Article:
3M and Edifecs Team to Promote ‘Value-Based’ Healthcare

healthcare payments

Health technology company Edifecs and 3M are collaborating to promote value-based payment models in healthcare.

The companies say their joint effort combines 3M Health Information Systems tools with “Edifecs’ stable and scalable value-based care platform,” as 3M Global Chief Medical Officer Dr. Sandeep Wadhwa said in a Tuesday (Jan. 10) news release.

The companies say their collaboration can overcome the difficulty of establishing alternative payment models by “merging provider experience and member health information to increase data sharing between payers and providers.”

The release says this will promote the use of value-based payment contracts “through greater transparency across critical data and facilitate providers’ move into two-sided risk contracts.”

As PYMNTS wrote last year, the expansion of cost-conscious, value-based care models is one of the key components of the evolution of the healthcare world.

“By linking treatments to results — in short, delivering more patient and insurer value for the dollar by improving outcomes — many believe the sector can increase efficacy and lower costs,” PYMNTS wrote.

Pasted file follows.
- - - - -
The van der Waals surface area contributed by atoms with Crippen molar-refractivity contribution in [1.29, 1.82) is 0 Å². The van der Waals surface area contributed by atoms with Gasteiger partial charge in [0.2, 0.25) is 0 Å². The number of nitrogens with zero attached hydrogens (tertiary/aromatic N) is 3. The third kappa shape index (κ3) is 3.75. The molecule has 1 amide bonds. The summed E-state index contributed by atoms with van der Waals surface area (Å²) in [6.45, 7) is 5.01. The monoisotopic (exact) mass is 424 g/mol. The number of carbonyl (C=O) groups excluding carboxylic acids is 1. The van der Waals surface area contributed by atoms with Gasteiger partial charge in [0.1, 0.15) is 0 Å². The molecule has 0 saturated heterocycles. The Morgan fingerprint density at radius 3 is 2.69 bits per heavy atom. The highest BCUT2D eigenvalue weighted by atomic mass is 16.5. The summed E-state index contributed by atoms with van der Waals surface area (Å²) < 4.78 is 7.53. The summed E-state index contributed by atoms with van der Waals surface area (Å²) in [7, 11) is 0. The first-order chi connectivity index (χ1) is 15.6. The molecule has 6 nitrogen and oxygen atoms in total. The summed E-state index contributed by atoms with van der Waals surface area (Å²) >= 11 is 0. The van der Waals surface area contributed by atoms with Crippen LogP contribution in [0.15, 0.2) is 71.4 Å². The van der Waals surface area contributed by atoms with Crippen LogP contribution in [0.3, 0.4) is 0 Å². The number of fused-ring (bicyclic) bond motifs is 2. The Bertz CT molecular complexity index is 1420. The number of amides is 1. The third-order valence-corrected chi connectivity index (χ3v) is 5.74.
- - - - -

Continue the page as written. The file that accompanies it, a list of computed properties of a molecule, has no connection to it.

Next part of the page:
Illustrating the role it plays in government health programs, for example, the Centers for Medicare & Medicaid Services (CMS) says that value-based programs “reward health care providers with incentive payments for the quality of care they give to people with Medicare,” and are “part of our larger quality strategy to reform how healthcare is delivered and paid for.”

Meanwhile, PYMNTS has explored how the healthcare sector has some catching up to do when it comes to digital payments.

There are a number of contributing factors, we noted in October, among them the ongoing move to patients bearing larger levels of responsibility for their healthcare payments, along with billing systems that haven’t caught up.

And while there’s been some movement on that front, Paymentus Head of Product and Partnerships Chris Trainor told PYMNTS in an interview that “50% of consumers say healthcare bills are the most difficult of any bill that they have to pay. It’s still problematic.”

Adding to the issue is the nonrecurring nature of healthcare payments, especially for elective procedures and specialties, as well as confusion about what has and hasn’t been paid.

“If you look at investments being made by health systems, they are going up as it pertains to digitizing interactions with patients, as well as unifying back-end systems,” Trainor said. “Without unification, you’re going to have disparate experiences. That’s where we’ve historically seen disparate systems and no unification lead to fragmented customer-patient experiences.”